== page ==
Dear Divorced Dad, Please Don’t Make Us a Surrogate for What You’ve Lost

Note:  This piece was originally published on the Good Men Project

Dear Divorced Dad,

Of the many women you’ll encounter after you reenter the dating world, chances are it will be someone like myself, the single mom, to whom you’ll feel the strongest pull.  My situation will strike as familiar.  There’s the added bonus that I bring to the relationship a little girl who will absolutely adore you.  For this reason alone you need to be honest about your real intentions.  Is it romance or an attempt to recapture the family and all that you lost in your divorce?

As the relationship progresses, I urge you to move slowly.  You’ll be the shiny new toy in our two dimensional life and my daughter will note everything you say and do. After all, she’s only 10. It’s easy to get carried way in the early stages of a relationship, but know that your irrational behavior will be duly noted.

Loneliness can be haunting and since your tsunami of a divorce you’ve experienced it in abundance.  You’ll miss the mundane family tasks—movie night, the Sunday morning pancake breakfast, shopping at Target—more than the grand occasions.  Resist the impulse to recreate what you lost in your divorce with my daughter and myself.  Doing so only creates power struggles and resentment on both sides.

Keep in mind that I’ve been flying solo since before my daughter could walk.  All problems, big and small, have fallen on me, and me alone.  When my daughter was sick, I was the one who took off work for the doctor’s appointment.  If the toilet was backed up, I fixed it. Miraculously things worked out, so keep your criticism at bay.

Whatever you do, don’t compare my child to your older grown children.  It’s two entirely different families.  Saying things such as, “When Sarah was that age she always finished her breakfast” is annoying.  Likewise, I’ll zip my mouth about any of Sarah’s irritating behaviors.

Go easy on the ice cream and candy. Yes, my daughter loves sweets, but I typically try to limit such things.  Having to tell my kid she can’t have another scoop of Mocha Chocolate Brownie after you pulled out two bowls only creates problems.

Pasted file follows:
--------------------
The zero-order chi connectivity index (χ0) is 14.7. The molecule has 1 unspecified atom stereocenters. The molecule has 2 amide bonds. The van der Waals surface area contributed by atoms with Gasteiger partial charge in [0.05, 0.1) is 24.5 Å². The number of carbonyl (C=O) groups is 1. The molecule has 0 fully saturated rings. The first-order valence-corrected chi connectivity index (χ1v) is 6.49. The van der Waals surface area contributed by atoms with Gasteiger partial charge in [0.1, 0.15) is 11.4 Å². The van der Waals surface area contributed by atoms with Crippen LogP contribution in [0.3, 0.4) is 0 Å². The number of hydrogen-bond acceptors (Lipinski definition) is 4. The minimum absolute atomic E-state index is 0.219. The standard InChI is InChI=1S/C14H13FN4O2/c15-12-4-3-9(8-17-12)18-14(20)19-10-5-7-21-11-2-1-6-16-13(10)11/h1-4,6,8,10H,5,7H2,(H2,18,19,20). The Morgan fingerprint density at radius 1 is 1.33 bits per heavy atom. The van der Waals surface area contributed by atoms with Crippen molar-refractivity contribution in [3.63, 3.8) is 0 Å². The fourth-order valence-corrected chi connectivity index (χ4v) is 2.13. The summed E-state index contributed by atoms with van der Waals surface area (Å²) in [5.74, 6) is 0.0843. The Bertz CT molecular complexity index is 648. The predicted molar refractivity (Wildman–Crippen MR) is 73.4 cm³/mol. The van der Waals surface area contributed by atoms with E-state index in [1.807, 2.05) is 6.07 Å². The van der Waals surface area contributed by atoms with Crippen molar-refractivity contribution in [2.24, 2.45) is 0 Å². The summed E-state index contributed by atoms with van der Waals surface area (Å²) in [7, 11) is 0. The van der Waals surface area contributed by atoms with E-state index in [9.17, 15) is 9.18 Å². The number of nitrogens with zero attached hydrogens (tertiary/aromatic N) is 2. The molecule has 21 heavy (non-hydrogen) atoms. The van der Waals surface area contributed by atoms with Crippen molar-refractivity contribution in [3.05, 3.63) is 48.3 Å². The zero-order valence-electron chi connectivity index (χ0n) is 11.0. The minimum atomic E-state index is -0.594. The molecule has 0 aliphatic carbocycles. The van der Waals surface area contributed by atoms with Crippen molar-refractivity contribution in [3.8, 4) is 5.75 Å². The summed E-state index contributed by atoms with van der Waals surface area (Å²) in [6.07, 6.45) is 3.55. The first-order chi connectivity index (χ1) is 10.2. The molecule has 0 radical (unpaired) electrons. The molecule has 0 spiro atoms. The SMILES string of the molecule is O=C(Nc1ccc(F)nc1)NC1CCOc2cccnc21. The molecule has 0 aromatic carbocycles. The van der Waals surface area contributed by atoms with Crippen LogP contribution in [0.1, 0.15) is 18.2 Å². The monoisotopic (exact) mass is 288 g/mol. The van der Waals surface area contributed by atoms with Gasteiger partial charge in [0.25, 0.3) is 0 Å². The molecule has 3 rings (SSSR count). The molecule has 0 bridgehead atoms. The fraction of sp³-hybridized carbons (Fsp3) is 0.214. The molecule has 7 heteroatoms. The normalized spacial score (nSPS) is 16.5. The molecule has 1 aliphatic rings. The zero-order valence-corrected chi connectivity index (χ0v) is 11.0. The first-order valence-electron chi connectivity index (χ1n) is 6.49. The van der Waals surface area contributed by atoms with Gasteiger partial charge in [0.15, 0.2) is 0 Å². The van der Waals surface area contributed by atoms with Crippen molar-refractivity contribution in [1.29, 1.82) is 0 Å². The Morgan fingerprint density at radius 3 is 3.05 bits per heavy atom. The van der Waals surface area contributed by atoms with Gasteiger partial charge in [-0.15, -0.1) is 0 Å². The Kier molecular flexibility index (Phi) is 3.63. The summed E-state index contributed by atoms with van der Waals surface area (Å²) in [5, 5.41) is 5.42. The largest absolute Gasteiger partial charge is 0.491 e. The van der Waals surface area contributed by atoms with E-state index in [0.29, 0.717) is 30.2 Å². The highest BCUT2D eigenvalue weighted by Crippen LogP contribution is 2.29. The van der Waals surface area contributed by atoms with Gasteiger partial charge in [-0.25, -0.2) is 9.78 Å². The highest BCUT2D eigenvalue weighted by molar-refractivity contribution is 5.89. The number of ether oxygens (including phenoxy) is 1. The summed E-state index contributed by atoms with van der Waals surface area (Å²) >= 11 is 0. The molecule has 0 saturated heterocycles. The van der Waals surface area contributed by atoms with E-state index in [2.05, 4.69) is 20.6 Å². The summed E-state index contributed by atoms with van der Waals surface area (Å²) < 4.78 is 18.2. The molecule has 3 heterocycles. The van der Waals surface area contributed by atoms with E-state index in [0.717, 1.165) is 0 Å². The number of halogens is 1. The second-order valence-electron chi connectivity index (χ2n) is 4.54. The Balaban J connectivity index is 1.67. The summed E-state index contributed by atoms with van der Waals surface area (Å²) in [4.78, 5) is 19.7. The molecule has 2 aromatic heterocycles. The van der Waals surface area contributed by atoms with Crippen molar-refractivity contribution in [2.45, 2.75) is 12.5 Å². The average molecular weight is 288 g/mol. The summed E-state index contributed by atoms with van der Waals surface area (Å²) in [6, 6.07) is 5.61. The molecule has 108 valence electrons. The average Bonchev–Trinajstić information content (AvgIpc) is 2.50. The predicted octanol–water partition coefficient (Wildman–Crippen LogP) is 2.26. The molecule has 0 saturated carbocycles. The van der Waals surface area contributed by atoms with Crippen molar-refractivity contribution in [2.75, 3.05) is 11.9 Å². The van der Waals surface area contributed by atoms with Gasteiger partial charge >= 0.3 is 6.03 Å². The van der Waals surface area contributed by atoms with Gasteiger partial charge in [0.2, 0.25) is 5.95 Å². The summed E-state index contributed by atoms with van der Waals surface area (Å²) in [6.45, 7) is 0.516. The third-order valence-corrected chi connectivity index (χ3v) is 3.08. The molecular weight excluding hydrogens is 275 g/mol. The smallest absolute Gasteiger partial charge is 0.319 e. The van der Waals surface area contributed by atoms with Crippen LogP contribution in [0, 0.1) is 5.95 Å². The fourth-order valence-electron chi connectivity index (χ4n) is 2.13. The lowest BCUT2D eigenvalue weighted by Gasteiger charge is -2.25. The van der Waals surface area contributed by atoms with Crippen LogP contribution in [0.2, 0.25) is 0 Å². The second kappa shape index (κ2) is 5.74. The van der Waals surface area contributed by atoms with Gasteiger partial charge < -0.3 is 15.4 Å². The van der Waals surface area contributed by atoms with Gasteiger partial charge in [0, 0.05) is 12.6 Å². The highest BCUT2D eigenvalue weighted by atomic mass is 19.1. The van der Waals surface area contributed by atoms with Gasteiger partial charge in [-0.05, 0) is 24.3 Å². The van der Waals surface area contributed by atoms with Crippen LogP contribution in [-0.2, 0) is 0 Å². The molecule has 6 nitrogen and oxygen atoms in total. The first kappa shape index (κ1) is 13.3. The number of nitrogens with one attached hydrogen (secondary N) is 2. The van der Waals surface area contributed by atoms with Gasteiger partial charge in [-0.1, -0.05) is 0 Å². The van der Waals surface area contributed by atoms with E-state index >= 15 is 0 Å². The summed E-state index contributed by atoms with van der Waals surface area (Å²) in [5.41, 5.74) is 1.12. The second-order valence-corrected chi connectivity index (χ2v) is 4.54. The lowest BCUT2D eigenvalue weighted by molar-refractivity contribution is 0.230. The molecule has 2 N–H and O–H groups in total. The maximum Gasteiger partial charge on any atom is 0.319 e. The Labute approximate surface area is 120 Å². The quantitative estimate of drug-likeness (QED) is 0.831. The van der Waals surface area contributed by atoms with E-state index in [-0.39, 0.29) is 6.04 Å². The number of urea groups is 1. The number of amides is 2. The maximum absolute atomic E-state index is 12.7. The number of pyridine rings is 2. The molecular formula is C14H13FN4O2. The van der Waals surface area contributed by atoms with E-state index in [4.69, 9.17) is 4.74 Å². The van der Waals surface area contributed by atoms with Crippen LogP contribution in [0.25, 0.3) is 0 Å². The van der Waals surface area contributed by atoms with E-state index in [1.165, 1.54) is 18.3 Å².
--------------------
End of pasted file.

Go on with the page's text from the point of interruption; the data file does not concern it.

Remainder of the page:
You’ll feel giddy from all the attention my daughter lavishes on you.  She’ll laugh at your corny jokes and squeal when you buy her gum.  Resist the urge to respond to the attention by making any lofty promises you can’t keep.  I don’t want her to think men are liars.  She’ll remember that you promised to take her to Great Adventure or the latest Star Wars film, so if you renege I’ll be the one to clean up the mess.

Should you live at a distance and we come to visit, understand that I’m not going to sleep in your bed.  I need to set an example for my daughter.  Arguing that my daughter needs to know we’re a couple won’t work.  Yes, we’re dating today, but what about next week?  Or next month?  And didn’t you once believe that you and your wife would be forever and ever?

Should the time come that we part ways, remember there is not one, but two hearts, at play.  Be gentle with my daughter.   A few parting words would be nice.  If you wanted to stay in touch with her, I’d welcome that.  Very much so.  Because, remember, she’s only 10.


Your Future Girlfriend


8 responses to “Dear Divorced Dad, Please Don’t Make Us a Surrogate for What You’ve Lost

  1. Wow!! I needed to see this! Thank you! Loved it!


  2. So many truths here. I’m a long way from those days, but I’ve never forgotten them. I remarried to a divorced dad who sometimes did the comparison thing until I pointed out that my kids were older than his, so he didn’t know how they would behave when they hit that age. That worked. He stopped. He’s been a great husband and stepfather for 22 years now.


  3. I really enjoyed this. Many times what many parents don’t receive is that the children have the hardest adjustment and have the least say in the situation and that their perception of things can be very different then ours. We set the standards, by example and by what we allow.


Leave a Reply

Fill in your details below or click an icon to log in: Logo

You are commenting using your account. Log Out / Change )

Twitter picture

You are commenting using your Twitter account. Log Out / Change )

Facebook photo

You are commenting using your Facebook account. Log Out / Change )

Google+ photo

You are commenting using your Google+ account. Log Out / Change )

Connecting to %s